US equity markets fell slightly, down 0.18% on the week, but what was of interest was the Friday price action within the market. There was, so to speak, a reshuffling of the deck. For no apparent reason, the tech leaders that have driven most of this price advance, fell hard. The QQQ, which is made up of the high-flying NASDAQ 100, dropped 2.50% on the day. AMZN was down 3.16%, AAPL -3.88%, FB -3.30%, NFLX -4.73% and GOOG -3.41%. But the money did not leave the US equity markets, the SP500 was only down 0.08%. Instead, it seems like the sales of the tech shares turned into buys of some of the more beaten down sectors. For example, banks were up 2.86% and (KBE), oil and gas increased by 3.75% (XOP). Last week we highlighted that growth stocks were outperforming value stocks to the point that the ratio between their two p/e’s was at a record level, the moves on Friday was a small step in reverting to the mean. International stocks were down 1.11%, bonds were down 0.25% as interest rates rose by about 6 basis points across the curve, the dollar increased and crude and had another tough week, falling by 3.84% to $45.83 per barrel.
According to FactSet, guidance on earnings have been coming in at a more favorable ratio than in the past. So far, 75 companies have announced negative guidance, roughly in line with the 5-year average of 79. But 37 companies have announced positive guidance, higher than the 5-year average of 27. That puts the negative to positive guidance ratio at 2.02 versus 2.92. Most of the positive guidance has been coming from the information technology and the healthcare sectors.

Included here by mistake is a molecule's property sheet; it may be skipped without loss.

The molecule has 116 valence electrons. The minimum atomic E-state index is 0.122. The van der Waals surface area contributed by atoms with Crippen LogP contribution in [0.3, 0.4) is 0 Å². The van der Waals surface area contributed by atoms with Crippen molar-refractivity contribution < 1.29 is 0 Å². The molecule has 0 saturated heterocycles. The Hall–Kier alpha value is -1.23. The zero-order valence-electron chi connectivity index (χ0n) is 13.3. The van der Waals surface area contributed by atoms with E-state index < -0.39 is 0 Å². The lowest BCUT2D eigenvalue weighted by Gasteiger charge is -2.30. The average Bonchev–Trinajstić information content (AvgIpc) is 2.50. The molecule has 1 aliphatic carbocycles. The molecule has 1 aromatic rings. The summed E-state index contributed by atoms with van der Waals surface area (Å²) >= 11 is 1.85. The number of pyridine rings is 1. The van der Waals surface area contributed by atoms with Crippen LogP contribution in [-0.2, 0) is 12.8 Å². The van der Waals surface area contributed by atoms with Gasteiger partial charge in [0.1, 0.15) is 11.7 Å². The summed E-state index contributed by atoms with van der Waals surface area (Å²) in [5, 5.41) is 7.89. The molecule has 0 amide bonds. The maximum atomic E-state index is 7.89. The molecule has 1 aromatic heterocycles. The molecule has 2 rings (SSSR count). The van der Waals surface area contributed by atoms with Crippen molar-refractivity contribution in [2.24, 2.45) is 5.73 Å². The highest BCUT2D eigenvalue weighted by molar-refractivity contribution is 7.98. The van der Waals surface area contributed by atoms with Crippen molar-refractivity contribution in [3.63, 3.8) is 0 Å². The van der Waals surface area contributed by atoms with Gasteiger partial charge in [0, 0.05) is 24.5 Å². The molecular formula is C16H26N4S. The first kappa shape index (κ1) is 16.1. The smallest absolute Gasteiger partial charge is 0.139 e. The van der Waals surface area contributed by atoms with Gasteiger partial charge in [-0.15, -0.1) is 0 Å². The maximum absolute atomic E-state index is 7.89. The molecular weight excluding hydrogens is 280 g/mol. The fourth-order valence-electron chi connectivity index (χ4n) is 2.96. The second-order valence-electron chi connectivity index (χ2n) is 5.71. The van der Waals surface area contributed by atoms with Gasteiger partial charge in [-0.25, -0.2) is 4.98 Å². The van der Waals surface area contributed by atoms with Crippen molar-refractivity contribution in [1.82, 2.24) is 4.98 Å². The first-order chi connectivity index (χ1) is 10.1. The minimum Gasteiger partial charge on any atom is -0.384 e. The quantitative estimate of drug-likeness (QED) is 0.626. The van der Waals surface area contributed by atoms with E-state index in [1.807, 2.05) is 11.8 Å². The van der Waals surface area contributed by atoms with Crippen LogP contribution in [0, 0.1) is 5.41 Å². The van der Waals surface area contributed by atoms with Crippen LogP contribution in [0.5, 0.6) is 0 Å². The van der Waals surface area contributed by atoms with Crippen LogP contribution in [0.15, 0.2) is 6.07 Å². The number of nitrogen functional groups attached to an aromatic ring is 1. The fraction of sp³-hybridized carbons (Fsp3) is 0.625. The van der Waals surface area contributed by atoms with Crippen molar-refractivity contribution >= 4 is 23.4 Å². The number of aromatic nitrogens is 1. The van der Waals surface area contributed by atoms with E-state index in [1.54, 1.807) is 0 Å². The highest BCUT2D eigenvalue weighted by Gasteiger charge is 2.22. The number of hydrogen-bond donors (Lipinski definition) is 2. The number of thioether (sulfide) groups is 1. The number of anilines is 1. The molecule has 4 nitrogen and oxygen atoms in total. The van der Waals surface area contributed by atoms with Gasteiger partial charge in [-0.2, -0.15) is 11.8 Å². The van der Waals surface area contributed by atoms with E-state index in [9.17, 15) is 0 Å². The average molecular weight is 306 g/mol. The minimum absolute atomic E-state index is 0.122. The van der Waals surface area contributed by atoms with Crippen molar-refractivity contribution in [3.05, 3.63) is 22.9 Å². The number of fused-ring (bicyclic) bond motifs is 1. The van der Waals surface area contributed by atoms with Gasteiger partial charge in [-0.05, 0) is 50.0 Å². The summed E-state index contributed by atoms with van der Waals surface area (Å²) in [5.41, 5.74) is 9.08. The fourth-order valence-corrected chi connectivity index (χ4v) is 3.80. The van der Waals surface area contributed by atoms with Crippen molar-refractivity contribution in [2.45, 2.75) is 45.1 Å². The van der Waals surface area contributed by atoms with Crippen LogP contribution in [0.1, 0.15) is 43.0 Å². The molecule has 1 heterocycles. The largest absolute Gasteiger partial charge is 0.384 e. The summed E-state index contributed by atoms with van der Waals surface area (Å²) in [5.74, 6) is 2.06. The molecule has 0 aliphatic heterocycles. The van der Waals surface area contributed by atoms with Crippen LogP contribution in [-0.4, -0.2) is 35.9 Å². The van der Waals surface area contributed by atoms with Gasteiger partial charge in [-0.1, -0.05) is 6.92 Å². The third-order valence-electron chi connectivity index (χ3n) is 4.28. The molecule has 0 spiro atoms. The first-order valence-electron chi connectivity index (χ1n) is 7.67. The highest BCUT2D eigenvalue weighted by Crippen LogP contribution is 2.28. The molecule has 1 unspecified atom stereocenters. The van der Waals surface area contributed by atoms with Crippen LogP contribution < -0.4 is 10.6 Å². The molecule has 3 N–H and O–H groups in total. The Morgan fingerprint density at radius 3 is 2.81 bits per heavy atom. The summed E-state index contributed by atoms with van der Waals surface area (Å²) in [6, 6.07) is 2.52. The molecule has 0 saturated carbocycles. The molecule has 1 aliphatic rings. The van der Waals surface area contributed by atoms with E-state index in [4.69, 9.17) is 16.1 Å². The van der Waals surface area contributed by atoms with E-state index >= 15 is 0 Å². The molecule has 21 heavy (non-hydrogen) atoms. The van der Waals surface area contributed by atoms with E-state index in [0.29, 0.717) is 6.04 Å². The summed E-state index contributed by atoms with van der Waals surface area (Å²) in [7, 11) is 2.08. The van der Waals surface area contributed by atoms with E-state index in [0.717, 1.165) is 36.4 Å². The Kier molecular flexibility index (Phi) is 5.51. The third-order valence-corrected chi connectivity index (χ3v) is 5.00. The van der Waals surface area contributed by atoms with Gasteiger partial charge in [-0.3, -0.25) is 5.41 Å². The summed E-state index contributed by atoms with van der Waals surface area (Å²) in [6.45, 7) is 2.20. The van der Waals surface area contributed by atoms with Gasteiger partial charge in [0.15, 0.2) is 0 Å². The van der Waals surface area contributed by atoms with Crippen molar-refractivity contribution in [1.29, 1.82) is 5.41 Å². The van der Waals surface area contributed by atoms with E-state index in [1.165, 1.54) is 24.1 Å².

According to the JOLTS survey, the number of job openings in April hit a record high of 6.044 million, indicating a jump in demand for labor. The report shows a skills mismatch between job openings and hires, as the gap has continued to widen.
Initial claims for unemployment declined by 10,000 to 245,000, close to a 30-year low. Eventually, the tight labor market should translate into more wage growth.
A JOBLESS RATE THIS LOW HAS HISTORICALLY ENDED BADLY
The unemployment rate dropped to 4.3% last week. That has only happened during three other periods. In all three cases, subsequent excesses in market behavior led to economic problems.
In the late 1960 low unemployment set the stage for the inflation of the 1970s which in turn led to the recession of the early 70s. In the late 1990s, low unemployment preceded the height of the dot-com era and the market fall in the early 2000s. After that, unemployment got this low in the mid-2000s, right when housing was beginning to heat up which led to the “great” recession.
One factor that differentiates today versus those prior periods, is that GDP is currently running subpar. In the previous periods, business was operating at 80%+ capacity. That is not the case today. Economists think there is slack in the economy which at least in theory should absorb some of the price bubbles of the past.
ECB Holds Steady
The European Central Bank kept rates steady, but indicated they probably wouldn’t cut interest rates again in this cycle. However, they also indicated they would be patient and would not cut back on their bond purchase program.